There are also many exceptions to the “going and coming” rule. These exceptions need not be summarized here except to point out that in two recent decisions the Supreme Court has considerably broadened the scope of such exceptions. Freire v. Matson Navigation Co., 19 Cal.2d 8, 118 P.2d 809; Smith v. Industrial Acc. Comm., 18 Cal.2d 843, 118 P.2d 6.
Although the above cases have only an indirect bearing on the specific problem involved in this proceeding, they do demonstrate that the “going and coming” rule, and the rule that the employee must be rendering service for the employer at the time of injury are not of inevitable application. The cases cited by petitioner certainly establish that injuries received while going to or coming from meals are normally not compensable. None of the cases cited, however, involved a factual and legal situation comparable to that involved in the instant case. Here we have an employee whose normal day's work would terminate at 4:30 p. m. When he came to work in the morning he had no way of knowing whether or not he would be asked to work overtime that night, so that it was impossible to plan for his dinner. When he worked overtime, as he did on the night of his death, the overtime period started at 4:30 p. m., his normal quitting time, and continued to 8:30 p. m. He was paid double his normal hourly wage during this four–hour period. The employer apparently realized that men could not be expected to work at their highest efficiency without food during this overtime period, and for that reason agreed that they should have half an hour off for the purpose of securing their dinner. As already pointed out, normally when employees are going to or from their meals they are not rendering a service to their employers and for that reason injuries received during those periods are not compensable. But, of course, the employer may expressly or impliedly agree that service shall continue during the period the employee is going to or coming from his meals taken off the premises. When the employer pays the employee at an hourly rate during his meal hours, especially when those meals are taken during an overtime period, it seems to be, and is a reasonable inference, that by such an arrangement the employer has impliedly agreed that service will continue during such period.
This is not a new or novel concept. The problem has frequently been presented in connection with cases where the employee's compensation covers the time he is going to or coming from work. In such situations the courts have quite uniformly held that injuries received while going to or from work are compensable. The problem is discussed in an annotation appearing in 87 A.L.R. 250 entitled: “Right to compensation for injury while going to or from work as affected by fact that compensation covers the time involved or cost of transportation, or both.” It is there stated:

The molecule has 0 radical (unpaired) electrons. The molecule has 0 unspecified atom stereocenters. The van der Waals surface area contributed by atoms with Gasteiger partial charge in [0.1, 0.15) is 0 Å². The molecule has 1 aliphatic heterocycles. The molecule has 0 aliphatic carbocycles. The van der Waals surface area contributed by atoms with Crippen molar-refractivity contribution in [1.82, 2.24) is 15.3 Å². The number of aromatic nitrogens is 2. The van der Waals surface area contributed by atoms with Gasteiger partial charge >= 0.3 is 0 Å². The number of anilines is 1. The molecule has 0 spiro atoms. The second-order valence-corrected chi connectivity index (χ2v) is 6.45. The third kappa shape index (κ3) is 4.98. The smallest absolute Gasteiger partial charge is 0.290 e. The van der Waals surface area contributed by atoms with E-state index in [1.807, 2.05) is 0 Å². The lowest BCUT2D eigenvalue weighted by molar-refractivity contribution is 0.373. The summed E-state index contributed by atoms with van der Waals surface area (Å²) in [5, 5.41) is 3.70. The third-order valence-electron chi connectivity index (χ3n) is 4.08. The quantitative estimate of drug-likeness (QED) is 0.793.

“It is a general though not invariable rule, so common as to require no citation of authority, that an injury sustained in going to or from work does not arise out of and in the course of the employment within the meaning of workmen's compensation acts.
“An exception to this rule, however, is generally recognized where the employee's compensation covers the time involved in going to or from his work, or an allowance is made for the cost of transportation.”
Many cases are then discussed. Running through the cases is the thought that by agreeing to pay the employee from the time he leaves home until the time he returns, the employer has agreed that the employment shall be continuous during such period. The courts frequently emphasize that such rule has special application to cases where the employee is required to work extra hours. This thought was expressed by the United States Supreme Court in Voehl v. Indemnity Ins. Co., 288 U.S. 162, at page 169, 53 S.Ct. 380, 383, 77 L.Ed. 676, 87 A.L.R. 245, in the following language: “While service on regular hours at a stated place generally begins at that place, there is always room for agreement by which the service may be taken to begin earlier or elsewhere. Service in extra hours or on special errands has an element of distinction which the employer may recognize by agreeing that such service shall commence when the employee leaves his home on the duty assigned to him and shall continue until his return. An agreement to that effect may be either express or be shown by the course of business. In such case the hazards of the journey may properly be regarded as hazards of the service, and hence within the purview of the Compensation Act.” See, also, MacClelland v. Dodge Bros., 233 App. Div. 504, 253 N.Y.S. 773, appeal dismissed, 259 N.Y. 565, 182 N.E. 183; Ohmen v. Adams Bros., 109 Conn. 378, 146 A. 825; Cymbor v. Binder Coal Co., 285 Pa. 440, 132 A. 363; Sapulpa Refining Co. v. State Industrial Commission, 91 Okl. 53, 215 P. 933; and other cases cited in the A.L.R. note, supra.